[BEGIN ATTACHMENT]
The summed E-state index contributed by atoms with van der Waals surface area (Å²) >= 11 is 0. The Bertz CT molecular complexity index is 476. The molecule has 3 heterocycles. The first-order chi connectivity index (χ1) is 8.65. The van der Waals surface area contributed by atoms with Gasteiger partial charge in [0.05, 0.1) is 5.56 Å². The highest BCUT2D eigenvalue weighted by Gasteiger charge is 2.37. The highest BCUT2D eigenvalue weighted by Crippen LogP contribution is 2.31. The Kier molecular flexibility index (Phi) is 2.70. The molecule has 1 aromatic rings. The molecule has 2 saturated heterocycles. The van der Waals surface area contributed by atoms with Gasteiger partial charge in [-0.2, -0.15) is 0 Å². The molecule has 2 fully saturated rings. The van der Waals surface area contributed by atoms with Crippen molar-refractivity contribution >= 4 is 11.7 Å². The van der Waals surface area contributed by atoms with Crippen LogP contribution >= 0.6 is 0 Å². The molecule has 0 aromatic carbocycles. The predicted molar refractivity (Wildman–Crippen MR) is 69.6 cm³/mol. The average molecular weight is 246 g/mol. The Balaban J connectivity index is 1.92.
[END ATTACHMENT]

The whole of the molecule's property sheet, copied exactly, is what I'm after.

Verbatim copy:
The summed E-state index contributed by atoms with van der Waals surface area (Å²) >= 11 is 0. The Bertz CT molecular complexity index is 476. The molecule has 3 heterocycles. The first-order chi connectivity index (χ1) is 8.65. The van der Waals surface area contributed by atoms with Gasteiger partial charge in [0.05, 0.1) is 5.56 Å². The highest BCUT2D eigenvalue weighted by Gasteiger charge is 2.37. The highest BCUT2D eigenvalue weighted by Crippen LogP contribution is 2.31. The Kier molecular flexibility index (Phi) is 2.70. The molecule has 1 aromatic rings. The molecule has 2 saturated heterocycles. The van der Waals surface area contributed by atoms with Gasteiger partial charge in [-0.2, -0.15) is 0 Å². The molecule has 2 fully saturated rings. The van der Waals surface area contributed by atoms with Crippen molar-refractivity contribution >= 4 is 11.7 Å². The van der Waals surface area contributed by atoms with Crippen LogP contribution >= 0.6 is 0 Å². The molecule has 0 aromatic carbocycles. The predicted molar refractivity (Wildman–Crippen MR) is 69.6 cm³/mol. The average molecular weight is 246 g/mol. The Balaban J connectivity index is 1.92.